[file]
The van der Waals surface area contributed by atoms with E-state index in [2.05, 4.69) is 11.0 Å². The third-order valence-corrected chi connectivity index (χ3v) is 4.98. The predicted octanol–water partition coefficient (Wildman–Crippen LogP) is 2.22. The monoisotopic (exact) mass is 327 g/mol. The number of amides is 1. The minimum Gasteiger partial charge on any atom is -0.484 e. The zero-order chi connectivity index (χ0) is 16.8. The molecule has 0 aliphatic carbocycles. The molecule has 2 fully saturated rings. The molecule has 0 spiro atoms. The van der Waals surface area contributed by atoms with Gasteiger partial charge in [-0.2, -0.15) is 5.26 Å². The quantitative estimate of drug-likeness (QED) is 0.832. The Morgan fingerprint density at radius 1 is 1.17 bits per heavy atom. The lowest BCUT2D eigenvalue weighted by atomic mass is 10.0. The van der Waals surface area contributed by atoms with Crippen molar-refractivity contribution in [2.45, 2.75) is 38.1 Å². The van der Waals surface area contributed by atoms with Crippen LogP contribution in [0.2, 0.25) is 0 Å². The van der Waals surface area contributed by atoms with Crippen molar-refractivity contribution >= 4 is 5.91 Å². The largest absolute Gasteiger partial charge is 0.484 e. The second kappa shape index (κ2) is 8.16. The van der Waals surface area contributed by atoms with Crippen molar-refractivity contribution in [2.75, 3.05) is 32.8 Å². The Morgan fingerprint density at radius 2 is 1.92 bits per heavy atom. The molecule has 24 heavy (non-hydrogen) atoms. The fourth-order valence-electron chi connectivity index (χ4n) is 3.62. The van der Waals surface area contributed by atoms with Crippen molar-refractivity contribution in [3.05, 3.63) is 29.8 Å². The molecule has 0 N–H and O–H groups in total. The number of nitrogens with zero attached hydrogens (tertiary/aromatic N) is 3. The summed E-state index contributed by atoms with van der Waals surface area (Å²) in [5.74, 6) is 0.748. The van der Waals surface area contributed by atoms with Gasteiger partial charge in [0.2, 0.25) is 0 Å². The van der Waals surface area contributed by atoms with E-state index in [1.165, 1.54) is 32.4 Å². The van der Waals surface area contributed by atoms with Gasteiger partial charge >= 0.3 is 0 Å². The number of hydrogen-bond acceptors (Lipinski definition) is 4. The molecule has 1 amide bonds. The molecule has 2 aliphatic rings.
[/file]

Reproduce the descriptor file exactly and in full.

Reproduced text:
The van der Waals surface area contributed by atoms with E-state index in [2.05, 4.69) is 11.0 Å². The third-order valence-corrected chi connectivity index (χ3v) is 4.98. The predicted octanol–water partition coefficient (Wildman–Crippen LogP) is 2.22. The monoisotopic (exact) mass is 327 g/mol. The number of amides is 1. The minimum Gasteiger partial charge on any atom is -0.484 e. The zero-order chi connectivity index (χ0) is 16.8. The molecule has 0 aliphatic carbocycles. The molecule has 2 fully saturated rings. The molecule has 0 spiro atoms. The van der Waals surface area contributed by atoms with Gasteiger partial charge in [-0.2, -0.15) is 5.26 Å². The quantitative estimate of drug-likeness (QED) is 0.832. The Morgan fingerprint density at radius 1 is 1.17 bits per heavy atom. The lowest BCUT2D eigenvalue weighted by atomic mass is 10.0. The van der Waals surface area contributed by atoms with Crippen molar-refractivity contribution in [2.45, 2.75) is 38.1 Å². The van der Waals surface area contributed by atoms with Crippen LogP contribution in [0.2, 0.25) is 0 Å². The van der Waals surface area contributed by atoms with Crippen molar-refractivity contribution >= 4 is 5.91 Å². The largest absolute Gasteiger partial charge is 0.484 e. The second kappa shape index (κ2) is 8.16. The van der Waals surface area contributed by atoms with Crippen molar-refractivity contribution in [2.75, 3.05) is 32.8 Å². The Morgan fingerprint density at radius 2 is 1.92 bits per heavy atom. The molecule has 24 heavy (non-hydrogen) atoms. The fourth-order valence-electron chi connectivity index (χ4n) is 3.62. The van der Waals surface area contributed by atoms with Crippen molar-refractivity contribution in [3.05, 3.63) is 29.8 Å². The molecule has 0 N–H and O–H groups in total. The number of nitrogens with zero attached hydrogens (tertiary/aromatic N) is 3. The summed E-state index contributed by atoms with van der Waals surface area (Å²) in [5.74, 6) is 0.748. The van der Waals surface area contributed by atoms with Gasteiger partial charge in [0.2, 0.25) is 0 Å². The van der Waals surface area contributed by atoms with E-state index in [1.165, 1.54) is 32.4 Å². The van der Waals surface area contributed by atoms with Gasteiger partial charge >= 0.3 is 0 Å². The number of hydrogen-bond acceptors (Lipinski definition) is 4. The molecule has 1 amide bonds. The molecule has 2 aliphatic rings.